Unmanned aircraft systems to be subjected to EU regulation12.02.2016 12.51 fi sv en
On 11 February 2016 the Finnish Government informed Parliament about a European Commission proposal for a regulation concerning civil aviation safety and European Union Aviation Safety Agency (so-called EASA regulation). The regulation provides a general legislative framework for civil aviation safety.
The Commission's objective is to maintain a high uniform level of civil aviation safety and to renew the related legislation so that it would better reflect the changes in the operating environment, such as the growing traffic volumes and technological development. The aim is to improve anticipatory risk management and proportionate regulation by introducing a risk and performance based approach to regulation.
The technological development has been especially rapid in unmanned aircraft systems. The principal aim of the proposal is to create a Union framework for unmanned aircraft systems and their use so that their commercial potential could be better utilised in the internal market. The proposal also pays attention to the safety of ground handling services and information security aspects of aircraft and aviation systems.
One objective of the proposal is closer cooperation between the Commission, EASA and the Member States as regards identification and mitigation of the risks affecting civil aviation. In preparing the Regulation the tasks and activities of EASA are meant to be reviewed in the light of the changes in the operating environment.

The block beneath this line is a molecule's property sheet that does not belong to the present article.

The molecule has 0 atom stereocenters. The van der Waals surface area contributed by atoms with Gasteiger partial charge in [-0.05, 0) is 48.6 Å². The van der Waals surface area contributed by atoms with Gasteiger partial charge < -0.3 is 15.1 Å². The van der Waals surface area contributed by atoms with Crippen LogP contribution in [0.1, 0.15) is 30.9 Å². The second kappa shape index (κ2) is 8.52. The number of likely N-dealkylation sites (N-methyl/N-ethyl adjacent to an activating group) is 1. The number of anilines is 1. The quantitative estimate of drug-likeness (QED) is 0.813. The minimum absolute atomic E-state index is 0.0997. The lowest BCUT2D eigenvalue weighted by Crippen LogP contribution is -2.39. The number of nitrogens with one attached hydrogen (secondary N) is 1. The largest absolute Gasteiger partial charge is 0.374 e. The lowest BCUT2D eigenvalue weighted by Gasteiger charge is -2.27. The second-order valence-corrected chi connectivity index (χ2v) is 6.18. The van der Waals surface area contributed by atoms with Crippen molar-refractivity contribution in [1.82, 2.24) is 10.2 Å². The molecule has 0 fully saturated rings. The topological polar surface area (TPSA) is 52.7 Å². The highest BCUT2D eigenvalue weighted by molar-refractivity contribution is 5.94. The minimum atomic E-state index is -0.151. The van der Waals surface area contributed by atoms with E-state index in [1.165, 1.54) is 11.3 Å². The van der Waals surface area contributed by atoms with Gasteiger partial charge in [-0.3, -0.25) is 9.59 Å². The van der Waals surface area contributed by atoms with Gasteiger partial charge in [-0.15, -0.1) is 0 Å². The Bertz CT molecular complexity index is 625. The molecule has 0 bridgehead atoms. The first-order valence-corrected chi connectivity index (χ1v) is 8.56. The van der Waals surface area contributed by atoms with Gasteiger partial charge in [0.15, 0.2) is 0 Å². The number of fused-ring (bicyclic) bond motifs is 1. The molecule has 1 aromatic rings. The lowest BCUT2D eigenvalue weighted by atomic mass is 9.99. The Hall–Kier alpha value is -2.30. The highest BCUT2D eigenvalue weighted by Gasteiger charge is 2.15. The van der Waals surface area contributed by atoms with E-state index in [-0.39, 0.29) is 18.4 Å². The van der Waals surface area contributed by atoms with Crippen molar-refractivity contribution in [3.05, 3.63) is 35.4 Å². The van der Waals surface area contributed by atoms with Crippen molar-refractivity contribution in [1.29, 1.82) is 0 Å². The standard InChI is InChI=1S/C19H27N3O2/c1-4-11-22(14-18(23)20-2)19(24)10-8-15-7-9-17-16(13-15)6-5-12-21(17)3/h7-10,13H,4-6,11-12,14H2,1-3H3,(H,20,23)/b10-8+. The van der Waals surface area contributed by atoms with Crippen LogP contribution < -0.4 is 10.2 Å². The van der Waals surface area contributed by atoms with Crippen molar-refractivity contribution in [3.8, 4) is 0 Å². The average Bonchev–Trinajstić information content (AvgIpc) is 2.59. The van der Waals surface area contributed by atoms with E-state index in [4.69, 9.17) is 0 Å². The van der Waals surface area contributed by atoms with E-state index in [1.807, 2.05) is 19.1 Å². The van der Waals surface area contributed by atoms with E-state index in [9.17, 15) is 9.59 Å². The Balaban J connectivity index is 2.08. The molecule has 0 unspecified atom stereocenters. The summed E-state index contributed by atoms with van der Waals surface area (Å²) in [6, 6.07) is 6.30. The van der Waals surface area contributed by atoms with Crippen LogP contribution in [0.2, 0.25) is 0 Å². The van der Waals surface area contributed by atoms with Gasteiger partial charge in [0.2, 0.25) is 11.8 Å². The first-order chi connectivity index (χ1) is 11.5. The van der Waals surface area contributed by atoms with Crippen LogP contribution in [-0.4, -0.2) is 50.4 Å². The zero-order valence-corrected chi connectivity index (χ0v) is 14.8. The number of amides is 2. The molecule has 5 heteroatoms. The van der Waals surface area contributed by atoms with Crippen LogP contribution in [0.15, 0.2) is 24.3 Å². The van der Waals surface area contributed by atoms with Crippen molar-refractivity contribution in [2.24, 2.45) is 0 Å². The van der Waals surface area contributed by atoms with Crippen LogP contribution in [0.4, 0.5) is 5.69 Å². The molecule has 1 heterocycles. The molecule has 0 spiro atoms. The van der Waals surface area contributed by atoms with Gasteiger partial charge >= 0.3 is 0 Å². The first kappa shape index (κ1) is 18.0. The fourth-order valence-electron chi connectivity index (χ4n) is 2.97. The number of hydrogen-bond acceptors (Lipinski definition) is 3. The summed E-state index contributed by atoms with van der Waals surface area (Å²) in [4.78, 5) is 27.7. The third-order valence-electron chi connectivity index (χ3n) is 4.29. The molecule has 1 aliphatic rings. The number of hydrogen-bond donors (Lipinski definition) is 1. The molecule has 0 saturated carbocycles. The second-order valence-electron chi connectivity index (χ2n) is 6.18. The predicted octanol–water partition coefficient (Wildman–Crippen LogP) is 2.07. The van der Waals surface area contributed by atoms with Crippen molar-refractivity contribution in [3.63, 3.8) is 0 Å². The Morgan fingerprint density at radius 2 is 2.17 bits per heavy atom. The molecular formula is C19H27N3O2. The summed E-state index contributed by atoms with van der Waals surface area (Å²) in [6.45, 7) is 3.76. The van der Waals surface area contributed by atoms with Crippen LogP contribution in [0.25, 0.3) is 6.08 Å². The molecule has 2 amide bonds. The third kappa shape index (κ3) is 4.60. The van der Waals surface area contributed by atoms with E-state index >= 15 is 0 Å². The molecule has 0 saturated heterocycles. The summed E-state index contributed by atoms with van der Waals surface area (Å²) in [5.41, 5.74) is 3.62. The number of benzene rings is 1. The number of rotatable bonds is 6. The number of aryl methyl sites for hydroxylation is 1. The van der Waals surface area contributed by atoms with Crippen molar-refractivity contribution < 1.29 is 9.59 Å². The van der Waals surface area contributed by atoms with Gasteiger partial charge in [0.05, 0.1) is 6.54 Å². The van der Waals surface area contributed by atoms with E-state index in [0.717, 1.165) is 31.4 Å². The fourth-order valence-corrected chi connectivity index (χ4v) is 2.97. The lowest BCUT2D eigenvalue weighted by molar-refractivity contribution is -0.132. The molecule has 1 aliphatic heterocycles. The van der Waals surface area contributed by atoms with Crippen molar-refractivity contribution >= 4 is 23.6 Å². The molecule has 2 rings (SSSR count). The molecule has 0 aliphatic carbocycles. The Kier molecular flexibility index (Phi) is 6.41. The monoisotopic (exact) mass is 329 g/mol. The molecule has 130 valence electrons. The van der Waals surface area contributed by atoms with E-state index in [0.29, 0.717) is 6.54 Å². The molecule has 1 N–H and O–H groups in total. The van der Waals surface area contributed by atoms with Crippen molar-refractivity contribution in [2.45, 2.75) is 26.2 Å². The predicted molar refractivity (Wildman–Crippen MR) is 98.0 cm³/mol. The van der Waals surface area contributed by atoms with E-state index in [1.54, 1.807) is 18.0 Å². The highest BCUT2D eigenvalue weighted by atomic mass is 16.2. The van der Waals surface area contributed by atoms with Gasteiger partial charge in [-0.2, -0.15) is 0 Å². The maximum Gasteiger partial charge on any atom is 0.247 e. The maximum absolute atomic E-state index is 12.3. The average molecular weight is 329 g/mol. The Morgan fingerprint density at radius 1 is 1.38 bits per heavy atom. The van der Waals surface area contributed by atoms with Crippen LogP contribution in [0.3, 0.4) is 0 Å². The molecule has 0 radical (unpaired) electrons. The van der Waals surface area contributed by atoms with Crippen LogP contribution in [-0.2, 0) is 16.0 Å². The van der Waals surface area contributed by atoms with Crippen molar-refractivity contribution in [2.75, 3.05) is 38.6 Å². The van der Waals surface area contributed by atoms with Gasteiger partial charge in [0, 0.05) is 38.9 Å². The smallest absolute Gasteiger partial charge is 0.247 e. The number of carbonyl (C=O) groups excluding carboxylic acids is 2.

The Finnish Government supports the proposed objectives of updating regulation, maintaining a high level of safety in aviation, increasing competitiveness of the aviation sector, and promoting economic growth and internal market in the EU.
In order to make full use of the opportunities provided by unmanned aircraft systems, the Government considers it important that a risk and performance based approach be adopted in their regulation. Sparsely populated Finland, in comparison to densely populated Central Europe for example, is a favourable environment for experimenting and developing new kind of services based on unmanned aircraft systems. This development should be supported by legislation. The Government underlines that the competence proposed for the Commission to issue further regulations must not prevent the introduction of new innovations.
The European Commission submitted the proposal in December 2015 as part of its Aviation Strategy that aims to enhance the competitiveness of the EU aviation sector.